The White House confirmed Friday that Pakistan has allowed U.S. officials to interview three of Osama bin Laden's wives, all of whom were living with him at his Abbottabad compound before a Navy SEAL team stormed it and killed bin Laden nearly two weeks ago.
In the aftermath of the U.S. raid on the hideaway, U.S. lawmakers and officials have accused at least some elements of the Pakistani government of helping harbor bin Laden and have been watching Pakistan's reaction to his killing closely. The wives, one of whom was injured during the raid, were taken into custody by Pakistani security forces after the SEALs left the compound.
White House spokesman Jay Carney was tight-lipped about the interrogation aside from confirming that it had occurred. He would not say who questioned the women or whether they cooperated.
"I can't characterize the interaction except to say that we have had access," Carney said, "And we obviously appreciate the cooperation we've received from the Pakistani government."
The White House and the Pentagon have not said exactly when this week U.S. officials questioned the wives. The Pakistani Taliban on Friday took credit for twin suicide bombings that killed at least 80 people outside a paramilitary training center in Shabqadar, Pakistan earlier in the day. A Taliban spokesman said the explosions were in retaliation for the killing of bin Laden.
Carney said the U.S. government remains in a "state of high vigilance" since the raid.
"We take very seriously the fact that while al Qaeda is weakened, it is not dead," Carney said.
President Obama plans to deliver a major speech on the events in the Middle East and North Africa and U.S. Policy in the region Thursday at the State Department.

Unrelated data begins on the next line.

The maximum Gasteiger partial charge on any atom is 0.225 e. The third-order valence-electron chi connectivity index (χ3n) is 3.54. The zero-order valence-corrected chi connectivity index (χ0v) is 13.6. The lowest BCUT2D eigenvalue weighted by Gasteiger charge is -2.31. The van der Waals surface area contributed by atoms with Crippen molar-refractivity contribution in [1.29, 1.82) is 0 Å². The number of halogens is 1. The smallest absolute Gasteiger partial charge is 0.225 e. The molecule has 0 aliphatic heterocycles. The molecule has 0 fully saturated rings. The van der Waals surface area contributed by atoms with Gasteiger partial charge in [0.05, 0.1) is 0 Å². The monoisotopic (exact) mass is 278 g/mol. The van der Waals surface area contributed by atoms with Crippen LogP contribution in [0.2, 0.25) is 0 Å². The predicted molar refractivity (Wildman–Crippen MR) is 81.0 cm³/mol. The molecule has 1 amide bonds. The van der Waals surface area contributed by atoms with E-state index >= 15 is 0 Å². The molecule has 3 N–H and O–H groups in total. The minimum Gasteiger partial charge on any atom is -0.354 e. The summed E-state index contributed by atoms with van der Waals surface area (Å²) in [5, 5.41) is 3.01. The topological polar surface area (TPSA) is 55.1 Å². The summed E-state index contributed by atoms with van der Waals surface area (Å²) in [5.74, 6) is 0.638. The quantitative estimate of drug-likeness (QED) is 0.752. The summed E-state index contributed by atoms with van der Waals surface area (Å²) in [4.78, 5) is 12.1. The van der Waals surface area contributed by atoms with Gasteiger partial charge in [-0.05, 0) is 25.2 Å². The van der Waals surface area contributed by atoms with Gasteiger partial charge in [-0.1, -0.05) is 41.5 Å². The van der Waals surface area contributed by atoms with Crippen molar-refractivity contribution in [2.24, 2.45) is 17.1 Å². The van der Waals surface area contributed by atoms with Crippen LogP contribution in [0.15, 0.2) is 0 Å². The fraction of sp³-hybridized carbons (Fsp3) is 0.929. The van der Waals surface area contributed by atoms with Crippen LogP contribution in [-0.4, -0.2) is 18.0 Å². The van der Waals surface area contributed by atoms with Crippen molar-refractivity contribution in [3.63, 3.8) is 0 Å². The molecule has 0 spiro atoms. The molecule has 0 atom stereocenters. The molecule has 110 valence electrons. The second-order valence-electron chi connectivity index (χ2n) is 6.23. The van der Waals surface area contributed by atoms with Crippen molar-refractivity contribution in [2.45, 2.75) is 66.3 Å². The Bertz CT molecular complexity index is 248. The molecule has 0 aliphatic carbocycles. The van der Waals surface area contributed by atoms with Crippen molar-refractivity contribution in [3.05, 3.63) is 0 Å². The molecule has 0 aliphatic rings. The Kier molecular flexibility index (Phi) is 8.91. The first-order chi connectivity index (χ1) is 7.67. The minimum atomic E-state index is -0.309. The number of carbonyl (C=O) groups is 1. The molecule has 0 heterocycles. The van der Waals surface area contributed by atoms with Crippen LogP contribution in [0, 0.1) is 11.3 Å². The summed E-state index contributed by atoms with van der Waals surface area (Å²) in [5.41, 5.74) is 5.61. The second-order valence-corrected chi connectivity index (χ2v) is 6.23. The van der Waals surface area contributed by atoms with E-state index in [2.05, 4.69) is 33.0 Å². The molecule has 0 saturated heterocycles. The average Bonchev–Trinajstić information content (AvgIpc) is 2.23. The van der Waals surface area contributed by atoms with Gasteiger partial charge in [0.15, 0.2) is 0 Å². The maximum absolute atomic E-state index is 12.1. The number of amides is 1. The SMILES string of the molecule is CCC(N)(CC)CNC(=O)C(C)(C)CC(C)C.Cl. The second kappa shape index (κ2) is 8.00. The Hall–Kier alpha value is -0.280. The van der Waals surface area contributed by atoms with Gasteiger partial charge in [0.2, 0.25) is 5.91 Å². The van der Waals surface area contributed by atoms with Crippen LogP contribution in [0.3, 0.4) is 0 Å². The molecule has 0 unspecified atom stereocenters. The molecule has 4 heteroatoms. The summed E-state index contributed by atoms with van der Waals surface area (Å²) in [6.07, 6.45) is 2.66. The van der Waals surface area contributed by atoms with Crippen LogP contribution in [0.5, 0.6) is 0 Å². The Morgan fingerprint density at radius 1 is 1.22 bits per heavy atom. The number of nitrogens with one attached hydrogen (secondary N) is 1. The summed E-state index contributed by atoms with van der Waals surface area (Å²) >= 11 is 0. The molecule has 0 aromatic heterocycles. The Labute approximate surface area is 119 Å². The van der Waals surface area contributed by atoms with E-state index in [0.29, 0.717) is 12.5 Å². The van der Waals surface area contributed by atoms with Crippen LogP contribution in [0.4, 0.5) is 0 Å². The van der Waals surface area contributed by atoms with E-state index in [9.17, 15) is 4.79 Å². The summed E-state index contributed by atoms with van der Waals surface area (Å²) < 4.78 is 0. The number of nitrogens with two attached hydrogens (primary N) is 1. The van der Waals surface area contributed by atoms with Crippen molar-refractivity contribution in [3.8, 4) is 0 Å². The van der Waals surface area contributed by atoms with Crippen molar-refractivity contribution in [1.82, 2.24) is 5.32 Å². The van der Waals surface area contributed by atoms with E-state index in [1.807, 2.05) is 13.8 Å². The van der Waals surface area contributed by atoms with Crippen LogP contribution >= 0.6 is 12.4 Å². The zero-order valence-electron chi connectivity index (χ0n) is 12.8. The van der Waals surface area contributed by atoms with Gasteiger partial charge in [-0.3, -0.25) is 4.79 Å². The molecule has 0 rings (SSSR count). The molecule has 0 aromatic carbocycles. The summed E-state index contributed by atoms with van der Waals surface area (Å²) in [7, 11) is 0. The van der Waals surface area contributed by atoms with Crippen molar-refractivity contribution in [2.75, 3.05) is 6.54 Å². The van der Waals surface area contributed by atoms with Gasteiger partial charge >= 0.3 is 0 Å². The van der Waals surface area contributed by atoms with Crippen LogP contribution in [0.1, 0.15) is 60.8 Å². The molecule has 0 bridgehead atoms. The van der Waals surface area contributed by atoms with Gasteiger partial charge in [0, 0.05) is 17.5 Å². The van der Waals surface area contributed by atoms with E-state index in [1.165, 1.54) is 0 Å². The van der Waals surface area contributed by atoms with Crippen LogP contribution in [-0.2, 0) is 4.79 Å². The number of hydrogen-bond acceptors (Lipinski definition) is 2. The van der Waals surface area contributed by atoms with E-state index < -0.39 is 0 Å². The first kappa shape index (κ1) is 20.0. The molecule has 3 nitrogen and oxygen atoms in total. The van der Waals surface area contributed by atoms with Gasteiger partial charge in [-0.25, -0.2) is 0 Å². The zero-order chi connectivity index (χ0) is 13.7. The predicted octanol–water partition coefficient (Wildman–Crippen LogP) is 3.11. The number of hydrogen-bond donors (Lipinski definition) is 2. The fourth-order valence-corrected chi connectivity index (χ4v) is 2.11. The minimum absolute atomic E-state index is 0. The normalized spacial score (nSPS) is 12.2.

From Carney's descriptions, the speech will be "fairly sweeping and comprehensive" focused on the democratic uprisings in the region that have taken place since January and how the U.S. has responded to the upheaval.
"[The President] has always viewed the future of the region through the prism of democratization and the yearning of the people...in the region for greater political freedom, participation in their government, desire for responsive governments that address their grievances," Carney said. "I'm sure he will call as he has in the past on the governments in the region to respond to those demands through peaceful political dialogue."
Obama plans to focus on the irony he sees in some leaders' violent crackdowns in the name of stability when those brutal actions are only leading to great instability in the country and the region, Carney told reporters.
At one point during the press briefing, Carney was asked whether he had information about Libyan leader Muammar Qaddafi's whereabouts and reports that he was no longer in Tripoli and is likely injured.
"Nothing I can share," Carney replied.